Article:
#1364 – 1968 6c American Indian

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- Mint Stamp(s)
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Issue Date:  November 4, 1968

Quantity:  125,100,000

Printed By:  Bureau of Engraving and Printing

Printing Method:  Lithographed, engraved

Perforations:  11

Color:  Black and multicolored

 

Issued to honor the American Indian, this stamp pictures Chief Joseph of the Nez Perce tribe.  Chief Joseph was famous for his war strategy, as well as his courage, honor, and the consideration he showed his enemies.

 

Chief Joseph of the Nez Perce

Chief Joseph was born around 1840, the son of a chief.  Joseph’s father was a Christian, and Joseph attended a mission school.  In 1871, his father died, and he, in turn, became chief.

 

“It is cold, and we have no blankets.  The little children are freezing to death.  My heart is sick and sad.  From where the sun now stands I will fight no more forever.”  With those famous words, Chief Joseph, whose Indian name means “Thunder-traveling-to-loftier-heights,” ended the Nez Perce War.

 

Chief Joseph had led his people on a 15-week, more than 1,000-mile fighting retreat that ended only 40 miles from the safety of the Canadian border, where he had hoped to join Sioux Indians who had fled the United States. 

 

Outnumbered 10-to-1, the Nez Perce repeatedly outmaneuvered the U.S. Army and actually gained the upper hand in several clashes.  By the time Chief Joseph had surrendered on October 5, 1877, he was famous throughout America as “the Red Napoleon.”  General William Sherman, who was very unsympathetic to the Nez Perce, praised their tactics, stating they “fought with almost scientific skill, using advance and rear guards, skirmish lines, and field fortifications.”

 

The fighting began in 1877, when the U.S. government ordered the Nez Perce to move to an undesirable reservation far from their traditional home in Oregon’s Wallowa Valley.  After the surrender, the Nez Perce were promised they could again return to their tribal land.  And although some eventually did, Chief Joseph never again saw the land of his birth.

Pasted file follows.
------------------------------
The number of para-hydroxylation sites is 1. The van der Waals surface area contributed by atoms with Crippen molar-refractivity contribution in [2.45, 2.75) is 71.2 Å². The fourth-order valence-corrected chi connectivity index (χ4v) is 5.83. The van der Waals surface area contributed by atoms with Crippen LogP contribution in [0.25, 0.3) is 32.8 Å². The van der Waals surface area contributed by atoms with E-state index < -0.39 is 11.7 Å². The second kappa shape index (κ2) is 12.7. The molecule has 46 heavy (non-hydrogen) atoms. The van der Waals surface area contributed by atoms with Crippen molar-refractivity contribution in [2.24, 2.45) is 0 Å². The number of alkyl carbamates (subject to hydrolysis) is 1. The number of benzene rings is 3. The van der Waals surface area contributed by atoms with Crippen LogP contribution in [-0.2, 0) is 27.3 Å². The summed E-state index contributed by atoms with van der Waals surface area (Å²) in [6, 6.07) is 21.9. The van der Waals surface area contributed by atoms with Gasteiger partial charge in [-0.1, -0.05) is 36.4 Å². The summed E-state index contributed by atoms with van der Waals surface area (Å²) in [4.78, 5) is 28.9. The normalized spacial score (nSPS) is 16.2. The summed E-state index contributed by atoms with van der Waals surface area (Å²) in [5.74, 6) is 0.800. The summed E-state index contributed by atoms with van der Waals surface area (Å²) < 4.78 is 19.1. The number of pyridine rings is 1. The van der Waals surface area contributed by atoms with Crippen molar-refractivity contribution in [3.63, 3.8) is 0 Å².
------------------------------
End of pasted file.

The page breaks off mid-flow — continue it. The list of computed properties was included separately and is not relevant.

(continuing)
Before his death in 1904, Chief Joseph personally spoke to President William McKinley on behalf of his people.

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Issue Date:  November 4, 1968

Quantity:  125,100,000

Printed By:  Bureau of Engraving and Printing

Printing Method:  Lithographed, engraved

Perforations:  11

Color:  Black and multicolored

 

Issued to honor the American Indian, this stamp pictures Chief Joseph of the Nez Perce tribe.  Chief Joseph was famous for his war strategy, as well as his courage, honor, and the consideration he showed his enemies.

 

Chief Joseph of the Nez Perce

Chief Joseph was born around 1840, the son of a chief.  Joseph’s father was a Christian, and Joseph attended a mission school.  In 1871, his father died, and he, in turn, became chief.

 

“It is cold, and we have no blankets.  The little children are freezing to death.  My heart is sick and sad.  From where the sun now stands I will fight no more forever.”  With those famous words, Chief Joseph, whose Indian name means “Thunder-traveling-to-loftier-heights,” ended the Nez Perce War.

 

Chief Joseph had led his people on a 15-week, more than 1,000-mile fighting retreat that ended only 40 miles from the safety of the Canadian border, where he had hoped to join Sioux Indians who had fled the United States. 

 

Outnumbered 10-to-1, the Nez Perce repeatedly outmaneuvered the U.S. Army and actually gained the upper hand in several clashes.  By the time Chief Joseph had surrendered on October 5, 1877, he was famous throughout America as “the Red Napoleon.”  General William Sherman, who was very unsympathetic to the Nez Perce, praised their tactics, stating they “fought with almost scientific skill, using advance and rear guards, skirmish lines, and field fortifications.”

 

The fighting began in 1877, when the U.S. government ordered the Nez Perce to move to an undesirable reservation far from their traditional home in Oregon’s Wallowa Valley.  After the surrender, the Nez Perce were promised they could again return to their tribal land.  And although some eventually did, Chief Joseph never again saw the land of his birth.

 

Before his death in 1904, Chief Joseph personally spoke to President William McKinley on behalf of his people.